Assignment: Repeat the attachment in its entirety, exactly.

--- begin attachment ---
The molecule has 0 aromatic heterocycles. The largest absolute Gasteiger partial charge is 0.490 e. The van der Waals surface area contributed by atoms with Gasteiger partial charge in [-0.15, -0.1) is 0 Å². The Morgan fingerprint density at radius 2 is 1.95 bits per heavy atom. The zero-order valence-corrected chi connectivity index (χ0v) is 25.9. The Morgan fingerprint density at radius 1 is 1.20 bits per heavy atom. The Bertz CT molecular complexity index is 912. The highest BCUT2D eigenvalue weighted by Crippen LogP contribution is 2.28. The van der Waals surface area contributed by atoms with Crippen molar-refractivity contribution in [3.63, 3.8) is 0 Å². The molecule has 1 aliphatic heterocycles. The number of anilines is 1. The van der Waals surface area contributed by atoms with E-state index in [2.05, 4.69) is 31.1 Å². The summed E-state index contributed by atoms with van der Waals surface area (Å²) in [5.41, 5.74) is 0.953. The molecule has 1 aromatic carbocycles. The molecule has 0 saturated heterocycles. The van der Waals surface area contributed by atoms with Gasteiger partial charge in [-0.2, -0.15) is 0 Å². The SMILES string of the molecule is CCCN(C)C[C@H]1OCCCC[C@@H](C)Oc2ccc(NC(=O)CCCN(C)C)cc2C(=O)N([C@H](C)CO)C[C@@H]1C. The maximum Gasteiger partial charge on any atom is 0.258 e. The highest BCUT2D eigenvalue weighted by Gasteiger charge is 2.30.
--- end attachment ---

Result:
The molecule has 0 aromatic heterocycles. The largest absolute Gasteiger partial charge is 0.490 e. The van der Waals surface area contributed by atoms with Gasteiger partial charge in [-0.15, -0.1) is 0 Å². The Morgan fingerprint density at radius 2 is 1.95 bits per heavy atom. The zero-order valence-corrected chi connectivity index (χ0v) is 25.9. The Morgan fingerprint density at radius 1 is 1.20 bits per heavy atom. The Bertz CT molecular complexity index is 912. The highest BCUT2D eigenvalue weighted by Crippen LogP contribution is 2.28. The van der Waals surface area contributed by atoms with Crippen molar-refractivity contribution in [3.63, 3.8) is 0 Å². The molecule has 1 aliphatic heterocycles. The number of anilines is 1. The van der Waals surface area contributed by atoms with E-state index in [2.05, 4.69) is 31.1 Å². The summed E-state index contributed by atoms with van der Waals surface area (Å²) in [5.41, 5.74) is 0.953. The molecule has 1 aromatic carbocycles. The molecule has 0 saturated heterocycles. The van der Waals surface area contributed by atoms with Gasteiger partial charge in [-0.2, -0.15) is 0 Å². The SMILES string of the molecule is CCCN(C)C[C@H]1OCCCC[C@@H](C)Oc2ccc(NC(=O)CCCN(C)C)cc2C(=O)N([C@H](C)CO)C[C@@H]1C. The maximum Gasteiger partial charge on any atom is 0.258 e. The highest BCUT2D eigenvalue weighted by Gasteiger charge is 2.30.